I decided to compile a list of schools in states where abortion is banned (or at high risk of being banned) and ask them one simple question: Would they cover the travel expenses of students forced to seek an out-of-state abortion? 

Here’s what I found.

Of the 61 schools I surveyed, only five gave me anything close to a yes. The College of Wooster, Kenyon College, Oberlin College, the University of Idaho, and Vanderbilt University referenced “emergency” or “Student Success” funds that students could potentially access for abortion care or abortion-related travel expenses.  

Twenty-one schools—mostly smaller, private institutions—gave ambiguous answers, either saying they were still developing plans or simply stating their commitment to their students. 

Nine schools—mostly large public universities—said that they would not pay for travel or had not discussed the topic. 

And 26 schools, almost evenly split between public and private, did not respond to repeated requests for comment, even as their students began to set foot on campus. 

All in all, the vast majority of the schools I called (which, by rough calculations, are attended by at least 480,000 students who could become pregnant) were not ready to help those students access crucial abortion care. 

Read the full list of schools’ responses here.

SO WHY ARE SCHOOLS NOT STEPPING UP THE WAY PRIVATE COMPANIES DID?

Schools are scrambling to create policies around abortion travel, and the reasons are complex. First, there are legal fears, especially for public universities whose budgets are controlled by the same legislatures that banned abortion in the first place. States such as Missouri have laws in place that prohibit the use of public funds for “performing or assisting abortion.” A public institution’s money may very well fall under that category. Other states’ abortion laws are too in flux, or not definitive enough for schools to create concrete policies.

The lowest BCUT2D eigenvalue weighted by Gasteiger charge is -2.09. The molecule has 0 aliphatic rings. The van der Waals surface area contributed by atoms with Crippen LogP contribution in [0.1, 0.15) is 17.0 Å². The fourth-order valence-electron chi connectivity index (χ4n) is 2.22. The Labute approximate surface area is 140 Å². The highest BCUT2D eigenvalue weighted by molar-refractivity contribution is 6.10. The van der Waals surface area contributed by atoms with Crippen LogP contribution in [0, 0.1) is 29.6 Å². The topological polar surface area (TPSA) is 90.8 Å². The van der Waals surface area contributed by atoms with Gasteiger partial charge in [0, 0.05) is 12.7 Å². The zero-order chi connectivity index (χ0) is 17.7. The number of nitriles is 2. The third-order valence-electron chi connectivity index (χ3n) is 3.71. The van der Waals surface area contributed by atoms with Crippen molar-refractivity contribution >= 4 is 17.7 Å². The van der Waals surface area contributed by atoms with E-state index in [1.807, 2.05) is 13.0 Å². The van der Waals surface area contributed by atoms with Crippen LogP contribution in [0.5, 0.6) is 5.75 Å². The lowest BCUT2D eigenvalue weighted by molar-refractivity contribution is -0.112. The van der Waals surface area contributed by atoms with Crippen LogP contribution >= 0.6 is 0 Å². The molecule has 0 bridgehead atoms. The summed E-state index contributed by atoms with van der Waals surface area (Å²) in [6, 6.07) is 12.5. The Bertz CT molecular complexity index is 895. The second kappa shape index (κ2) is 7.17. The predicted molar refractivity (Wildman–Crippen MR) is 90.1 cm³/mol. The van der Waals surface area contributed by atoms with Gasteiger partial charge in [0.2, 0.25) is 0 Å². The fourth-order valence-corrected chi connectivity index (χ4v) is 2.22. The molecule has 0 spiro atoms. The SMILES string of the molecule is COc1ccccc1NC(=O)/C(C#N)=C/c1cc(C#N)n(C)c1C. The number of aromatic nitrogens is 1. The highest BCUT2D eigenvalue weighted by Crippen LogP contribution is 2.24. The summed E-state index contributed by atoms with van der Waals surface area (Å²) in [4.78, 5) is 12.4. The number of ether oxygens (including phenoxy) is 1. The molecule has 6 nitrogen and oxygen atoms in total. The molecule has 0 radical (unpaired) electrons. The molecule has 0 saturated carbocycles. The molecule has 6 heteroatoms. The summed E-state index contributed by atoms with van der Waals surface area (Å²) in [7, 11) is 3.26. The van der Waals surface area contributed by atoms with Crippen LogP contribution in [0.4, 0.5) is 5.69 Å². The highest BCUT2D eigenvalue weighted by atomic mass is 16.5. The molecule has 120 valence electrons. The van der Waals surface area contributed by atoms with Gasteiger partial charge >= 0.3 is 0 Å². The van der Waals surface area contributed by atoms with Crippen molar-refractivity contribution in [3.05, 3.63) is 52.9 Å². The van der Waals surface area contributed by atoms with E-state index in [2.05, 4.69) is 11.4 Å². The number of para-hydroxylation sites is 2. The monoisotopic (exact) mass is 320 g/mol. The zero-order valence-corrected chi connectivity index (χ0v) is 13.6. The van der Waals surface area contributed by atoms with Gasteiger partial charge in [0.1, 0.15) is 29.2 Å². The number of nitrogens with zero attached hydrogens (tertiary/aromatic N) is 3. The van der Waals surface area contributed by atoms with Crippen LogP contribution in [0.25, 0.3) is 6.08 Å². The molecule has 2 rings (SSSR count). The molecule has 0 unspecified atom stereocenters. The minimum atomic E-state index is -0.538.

Some states have even begun to explore legislation that outlaws crossing state lines for an abortion. According to Kimberley Harris, a constitutional law professor at Texas Tech University School of Law, “there is supposedly a constitutional right of interstate travel, or at least there has been in the past, but we’ve kind of seen what can happen with constitutional rights.” Bans such as these could even prohibit private schools from supporting abortion-related travel. 

And colleges must not only consider the question of where students may go, but the details of their abortions as well. Harris notes the case of Sidley Austin, a law firm that promised to pay for employees to go out-of-state to acquire abortion pills. The firm is facing legal threats from a group of Texas Republicans who claim that Sidley Austin facilitated “illegal” abortions. In a letter to the firm, they argued that “criminal prohibitions extend to drug-induced abortions if any part of the drug regimen is ingested in Texas, even if the drugs were dispensed by an out-of-state abortionist.” If a school were to pay for a student’s abortion travel, says Harris, it could leave the institution susceptible to a similar legal threat.